Enthusiast shows how to build 16MB 30-pin SIMMs to upgrade your vintage 386DX PC

If you’re into vintage computing, particularly from the days when memory came in 30-pin SIMMs, you probably know how challenging it can be to find functional memory for your projects. You might also think you’re limited to what was considered the most memory the PC could handle, likely 8MB or less. One YouTube creator has a surprise for you: a DIY guide and easily purchasable parts to build your own 30-pin SIMMs with 16MB of memory each.

DIY 16MB 30-Pin FPM SIMMs: Supercharge Your Vintage Hardware! – YouTube
DIY 16MB 30-Pin FPM SIMMs: Supercharge Your Vintage Hardware! - YouTube

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Of course, we’ve seen builders extend vintage hardware before, like quadrupling the memory in a Macintosh Classic without extra daughterboards. This also isn’t the first time the world has seen Bits und Bolts put something like this together. In a previous video, he demonstrated making 4MB 30-pin SIMMs. After that, he wanted to create something the world would never have seen much of when the 80386 CPU was prevalent: memory cards with 16MB of RAM each. The standard during the 386DX era was 4MB. After all, the RAM sticks usually topped out at 1MB.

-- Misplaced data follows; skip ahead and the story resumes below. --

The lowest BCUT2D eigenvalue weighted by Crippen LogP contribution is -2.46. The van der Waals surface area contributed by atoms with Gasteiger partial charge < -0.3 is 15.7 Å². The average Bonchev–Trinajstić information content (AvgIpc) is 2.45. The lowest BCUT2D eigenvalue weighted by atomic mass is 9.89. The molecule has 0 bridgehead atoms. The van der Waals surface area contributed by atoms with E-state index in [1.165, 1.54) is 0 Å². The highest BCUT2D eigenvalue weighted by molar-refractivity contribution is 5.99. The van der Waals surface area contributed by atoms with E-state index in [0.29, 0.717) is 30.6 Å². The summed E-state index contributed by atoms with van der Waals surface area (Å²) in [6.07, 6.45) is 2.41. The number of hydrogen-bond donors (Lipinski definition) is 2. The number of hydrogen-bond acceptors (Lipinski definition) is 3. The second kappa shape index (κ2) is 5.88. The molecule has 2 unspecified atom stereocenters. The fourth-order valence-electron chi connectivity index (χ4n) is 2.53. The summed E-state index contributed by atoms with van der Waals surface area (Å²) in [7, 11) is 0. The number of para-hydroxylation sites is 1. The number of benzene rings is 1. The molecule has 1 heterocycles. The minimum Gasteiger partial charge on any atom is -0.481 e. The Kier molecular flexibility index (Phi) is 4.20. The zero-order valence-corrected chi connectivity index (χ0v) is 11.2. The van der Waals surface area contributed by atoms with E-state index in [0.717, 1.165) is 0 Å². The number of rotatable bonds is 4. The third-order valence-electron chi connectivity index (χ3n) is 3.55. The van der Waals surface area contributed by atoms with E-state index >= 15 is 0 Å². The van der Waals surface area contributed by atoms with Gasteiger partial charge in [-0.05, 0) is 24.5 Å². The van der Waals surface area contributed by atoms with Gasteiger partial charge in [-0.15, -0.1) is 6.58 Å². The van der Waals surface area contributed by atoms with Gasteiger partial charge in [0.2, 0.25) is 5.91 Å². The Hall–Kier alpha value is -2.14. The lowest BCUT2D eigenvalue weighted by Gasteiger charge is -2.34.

Bits und Bolts wanted to see just how far he could push the limits of his 386. While it is possible to purchase the 16MB SIMM modules, they’re either on the pricy side or used and not reliably tested. The lack of testing is probably explained by Bits und Bolts own findings: memtest took a staggering 10 hours to complete a single pass of testing on his 64MB of RAM.

Then there’s the issue of ensuring you have FPM memory, not EDO. Bits und Bolts solved this dilemma by hacking the memory modules to allow them to be switched between EDO and FPM mode.

Completed 16MB 30-pin SIMM

Completed 16MB 30-pin SIMM (Image credit: Bits und Bolts)

He began by digging through the technical specifications and manuals of his 386 motherboard to find out if the board could even boot with that much memory. He learned that it could, but only if he populated four of the board’s eight memory sockets. That was fair enough since that still gave him a theoretical 64MB of memory, which was considered more than ample even two CPU generations later when the Pentium processor debuted.

BIOS information screen on 386 showing 64MB of RAM installed

BIOS information screen on 386 showing 64MB of RAM installed (Image credit: Bits und Bolts)

At the end of the project, the maker successfully booted his 386 with 64MB of RAM. In another video, he shows opening Windows 3.1 and expanding the RAM drive he created for it. Bits und Bolts includes links to the custom PCB boards needed for the memory, along with the tools and supplies he uses to build the chips. His next step will be to see just how much additional memory he can cram into his 486 systems.

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